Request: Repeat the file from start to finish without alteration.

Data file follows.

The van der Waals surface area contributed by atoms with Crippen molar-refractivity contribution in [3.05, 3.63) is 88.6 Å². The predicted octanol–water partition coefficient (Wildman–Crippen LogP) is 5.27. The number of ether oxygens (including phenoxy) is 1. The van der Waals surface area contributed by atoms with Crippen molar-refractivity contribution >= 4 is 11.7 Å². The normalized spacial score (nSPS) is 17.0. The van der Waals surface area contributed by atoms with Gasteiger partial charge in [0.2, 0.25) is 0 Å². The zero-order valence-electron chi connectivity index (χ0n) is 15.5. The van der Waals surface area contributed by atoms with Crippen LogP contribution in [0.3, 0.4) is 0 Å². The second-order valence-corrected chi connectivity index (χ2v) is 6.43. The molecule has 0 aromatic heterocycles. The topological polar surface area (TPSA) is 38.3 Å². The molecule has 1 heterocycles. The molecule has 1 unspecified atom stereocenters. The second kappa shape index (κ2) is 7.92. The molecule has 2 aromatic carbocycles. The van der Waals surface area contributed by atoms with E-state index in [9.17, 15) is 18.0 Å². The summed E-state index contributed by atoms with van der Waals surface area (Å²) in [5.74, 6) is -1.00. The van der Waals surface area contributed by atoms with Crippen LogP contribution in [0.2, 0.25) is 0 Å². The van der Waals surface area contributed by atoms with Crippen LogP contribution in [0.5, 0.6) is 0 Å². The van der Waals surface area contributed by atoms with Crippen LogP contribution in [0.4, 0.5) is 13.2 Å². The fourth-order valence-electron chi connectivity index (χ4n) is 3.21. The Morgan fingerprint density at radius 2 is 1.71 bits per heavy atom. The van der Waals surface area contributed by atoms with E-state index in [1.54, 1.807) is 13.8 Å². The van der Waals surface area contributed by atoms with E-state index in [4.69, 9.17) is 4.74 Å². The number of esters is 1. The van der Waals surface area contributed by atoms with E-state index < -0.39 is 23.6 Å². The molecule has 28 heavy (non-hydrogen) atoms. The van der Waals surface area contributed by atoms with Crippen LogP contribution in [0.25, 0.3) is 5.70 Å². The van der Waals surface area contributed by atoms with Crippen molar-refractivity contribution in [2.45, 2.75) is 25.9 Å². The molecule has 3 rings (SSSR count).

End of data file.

The van der Waals surface area contributed by atoms with Crippen molar-refractivity contribution in [3.05, 3.63) is 88.6 Å². The predicted octanol–water partition coefficient (Wildman–Crippen LogP) is 5.27. The number of ether oxygens (including phenoxy) is 1. The van der Waals surface area contributed by atoms with Crippen molar-refractivity contribution >= 4 is 11.7 Å². The normalized spacial score (nSPS) is 17.0. The van der Waals surface area contributed by atoms with Gasteiger partial charge in [0.2, 0.25) is 0 Å². The zero-order valence-electron chi connectivity index (χ0n) is 15.5. The van der Waals surface area contributed by atoms with Crippen LogP contribution in [0.3, 0.4) is 0 Å². The second-order valence-corrected chi connectivity index (χ2v) is 6.43. The molecule has 0 aromatic heterocycles. The topological polar surface area (TPSA) is 38.3 Å². The molecule has 1 heterocycles. The molecule has 1 unspecified atom stereocenters. The second kappa shape index (κ2) is 7.92. The molecule has 2 aromatic carbocycles. The van der Waals surface area contributed by atoms with E-state index in [9.17, 15) is 18.0 Å². The summed E-state index contributed by atoms with van der Waals surface area (Å²) in [5.74, 6) is -1.00. The van der Waals surface area contributed by atoms with Crippen LogP contribution in [0.2, 0.25) is 0 Å². The van der Waals surface area contributed by atoms with Crippen LogP contribution in [0.5, 0.6) is 0 Å². The van der Waals surface area contributed by atoms with Crippen LogP contribution in [0.4, 0.5) is 13.2 Å². The fourth-order valence-electron chi connectivity index (χ4n) is 3.21. The Morgan fingerprint density at radius 2 is 1.71 bits per heavy atom. The van der Waals surface area contributed by atoms with E-state index in [1.54, 1.807) is 13.8 Å². The van der Waals surface area contributed by atoms with E-state index in [4.69, 9.17) is 4.74 Å². The number of esters is 1. The van der Waals surface area contributed by atoms with E-state index < -0.39 is 23.6 Å². The molecule has 28 heavy (non-hydrogen) atoms. The van der Waals surface area contributed by atoms with Crippen LogP contribution in [0.25, 0.3) is 5.70 Å². The van der Waals surface area contributed by atoms with Crippen molar-refractivity contribution in [2.45, 2.75) is 25.9 Å². The molecule has 3 rings (SSSR count).